Botox Party Bust: Why Botox and Parties Don’t Mix.

Botox Party Bust: Why Botox and Parties Don’t Mix.
Botox Party Bust: Why Botox and Parties Don’t Mix.

Oil and water. Fire and ice. My own taste buds and cinnamin-flavored coffee. (Never again.) There are things in this world that simply do not, and should not mix. Yes, yes. We know. It’s easy to get lost in the boozy haze of happy hour cocktails and other friendly gatherings, we thought we should, however, point out two more things that don’t mix: Botox (Botulinum Toxin) injections and parties. (Same goes for the other brand names of botulinum toxin: Xeomin and Dysport, and dermal fillers)

Both Botox and parties have their stand-alone merits—Botox can soften a wrinkle or fold, stop an overactive sweat gland and help prevent the dreaded signs of aging, while parties… well… they’re parties—wine, cocktails, low-lighting, witty banter and questionable-decision making. But that’s not a conducive environment for having someone with questionable credentials inject your face with even more questionable pharmaceuticals.

“Questionable pharmaceuticals?” you ask, putting down your cocktail. Yes. You read that correctly. A New York Times article as early as 2004 told the cautionary tale of an osteopath in Florida and 3 of this patients contracting severe botulism poisoning after an injection of botulinum toxin type A, which the doctor acquired and mixed himself without informing his patients that what they were being injected with was not FDA-approved Botox. Of course, that horror story is extreme, but it brings to mind the fact that you must, must, must always ask for verification that what you’re being injected with is indeed what it’s supposed to be. On a less terrifying, but equally ethically dubious front, it’s not uncommon for unqualified injectors to over-dilute Botox (which comes in powder form) so you’re getting far less of the FDA approved pharmaceutical than what you’re paying for. Do we know for certain that these situations happened at a Botox-party? No. But we’ll refer you back to the questionable decision-making we mentioned earlier and let you do the math.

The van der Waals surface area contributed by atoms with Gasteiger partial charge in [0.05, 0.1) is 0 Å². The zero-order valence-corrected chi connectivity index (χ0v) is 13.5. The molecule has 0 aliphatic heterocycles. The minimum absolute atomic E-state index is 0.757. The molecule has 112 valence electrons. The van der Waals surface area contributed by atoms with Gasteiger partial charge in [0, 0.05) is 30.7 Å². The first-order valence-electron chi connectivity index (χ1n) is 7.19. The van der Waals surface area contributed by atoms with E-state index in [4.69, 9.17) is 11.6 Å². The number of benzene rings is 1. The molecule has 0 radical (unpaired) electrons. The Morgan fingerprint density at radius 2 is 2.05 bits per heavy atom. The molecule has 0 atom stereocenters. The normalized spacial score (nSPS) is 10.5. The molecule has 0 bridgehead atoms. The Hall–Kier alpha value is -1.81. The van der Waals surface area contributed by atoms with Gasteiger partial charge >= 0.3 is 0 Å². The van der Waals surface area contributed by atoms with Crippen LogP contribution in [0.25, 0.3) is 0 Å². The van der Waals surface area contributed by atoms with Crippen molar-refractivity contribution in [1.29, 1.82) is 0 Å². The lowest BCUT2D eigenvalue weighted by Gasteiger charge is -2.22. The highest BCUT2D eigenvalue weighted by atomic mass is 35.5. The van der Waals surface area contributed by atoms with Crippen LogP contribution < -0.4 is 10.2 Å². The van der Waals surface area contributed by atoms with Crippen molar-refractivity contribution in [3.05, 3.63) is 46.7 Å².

To provide more concrete reasoning, we spoke to board-certified plastic surgeon, Dr. Hisham Seify to get his professional take on the dangers of Botox parties. “Mixing alcohol with Botox nullifies the informed consent process where the patient is not able to assess the risks and alternatives of the procedure. Unnecessary injections, or worse—wrong injections—could occur as well, since this is not in a professional environment but rather a festive one,” notes Dr. Seify. And he’s right. If a relaxed atmosphere and a cocktail or two impairs your judgement, what do you think it’s doing to the judgement of your injector?

Since its 2002 clearance from the FDA to treat a furrowed brow, Botox has become the coolest kids on the anti-aging block. According to the American Society for Aesthetic Plastic Surgery (ASAPS), the injection of botulinum toxin is the single most popular nonsurgical procedure performed today, with over 1.5 million procedures performed in 2017 alone.

Due in part to this immense popularity—and also likely owing to the medi-spas, mall salons, dentist offices, your best-friend’s sister’s cousin’s Mom and gasp Botox parties offering up injectables—many people have come to falsely believe that these injectable treatments aren’t real medical procedures. And buying into this idea that injectables aren’t really procedures can come with real side effects.

“The problem is usually excessive injection or injections too close to the eyelids resulting in a droopy eyelid,” Dr. Seify explains, based on the most common adverse reaction that he sees in his practice. “It’s a temporary issue and will resolve with some eye drops, but could still be annoying to the patient for a period of time. A more pronounced facial asymmetry is another side effect I see sometimes.”

If you’re shrugging your shoulders and thinking—“Hey, I’ll just wait out the effects of my hangover and my misplaced Botox party injections”—think again. Dr. Seify reminds us, “Botox lasts on average 3-4 months. If it was injected in the wrong place or with the wrong amount, the adverse effects could last for the entire time period.” That’s a looong time to live in a state of annoyance, folks.

Even more disturbing than a wonky eye or misplaced brow are the other hazards involved with Botox party injections. “The more serious issues that could occur are related to the sterility of the location, availability of proper medical supplies, the type of Botox utilized and the skill and training of the injector,” notes Dr. Seify. “The majority of board-certified plastic surgeons will not be involved in Botox or filler parties, which leaves this to less qualified injectors.”

A consult with your board-certified plastic surgeon is one way to ensure that your injections are done accurately and safely. There’s really no amount of savings, soirees or cocktails that can make any Botox party worth your health, so let’s save the multitasking for matters of less consequence, shall we?